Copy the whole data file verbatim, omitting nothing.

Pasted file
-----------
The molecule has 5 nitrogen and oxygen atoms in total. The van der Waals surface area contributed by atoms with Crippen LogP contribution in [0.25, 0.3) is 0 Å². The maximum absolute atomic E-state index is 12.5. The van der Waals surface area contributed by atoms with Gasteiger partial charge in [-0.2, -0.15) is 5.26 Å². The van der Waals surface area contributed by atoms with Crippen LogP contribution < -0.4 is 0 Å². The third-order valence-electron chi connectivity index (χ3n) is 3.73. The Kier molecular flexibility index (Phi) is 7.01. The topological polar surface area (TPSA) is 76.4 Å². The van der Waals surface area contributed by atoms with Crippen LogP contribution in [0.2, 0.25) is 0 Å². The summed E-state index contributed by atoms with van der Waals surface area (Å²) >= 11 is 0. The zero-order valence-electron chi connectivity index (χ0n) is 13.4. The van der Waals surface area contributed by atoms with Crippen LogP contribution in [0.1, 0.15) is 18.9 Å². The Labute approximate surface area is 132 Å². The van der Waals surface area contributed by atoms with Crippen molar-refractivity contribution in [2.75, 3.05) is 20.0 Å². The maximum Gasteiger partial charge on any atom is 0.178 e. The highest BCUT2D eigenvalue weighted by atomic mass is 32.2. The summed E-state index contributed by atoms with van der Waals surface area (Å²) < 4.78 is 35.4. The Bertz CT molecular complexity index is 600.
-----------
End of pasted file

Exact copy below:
The molecule has 5 nitrogen and oxygen atoms in total. The van der Waals surface area contributed by atoms with Crippen LogP contribution in [0.25, 0.3) is 0 Å². The maximum absolute atomic E-state index is 12.5. The van der Waals surface area contributed by atoms with Gasteiger partial charge in [-0.2, -0.15) is 5.26 Å². The van der Waals surface area contributed by atoms with Crippen LogP contribution < -0.4 is 0 Å². The third-order valence-electron chi connectivity index (χ3n) is 3.73. The Kier molecular flexibility index (Phi) is 7.01. The topological polar surface area (TPSA) is 76.4 Å². The van der Waals surface area contributed by atoms with Crippen LogP contribution in [0.2, 0.25) is 0 Å². The summed E-state index contributed by atoms with van der Waals surface area (Å²) >= 11 is 0. The zero-order valence-electron chi connectivity index (χ0n) is 13.4. The van der Waals surface area contributed by atoms with Crippen LogP contribution in [0.1, 0.15) is 18.9 Å². The Labute approximate surface area is 132 Å². The van der Waals surface area contributed by atoms with Crippen molar-refractivity contribution in [2.75, 3.05) is 20.0 Å². The maximum Gasteiger partial charge on any atom is 0.178 e. The highest BCUT2D eigenvalue weighted by atomic mass is 32.2. The summed E-state index contributed by atoms with van der Waals surface area (Å²) < 4.78 is 35.4. The Bertz CT molecular complexity index is 600.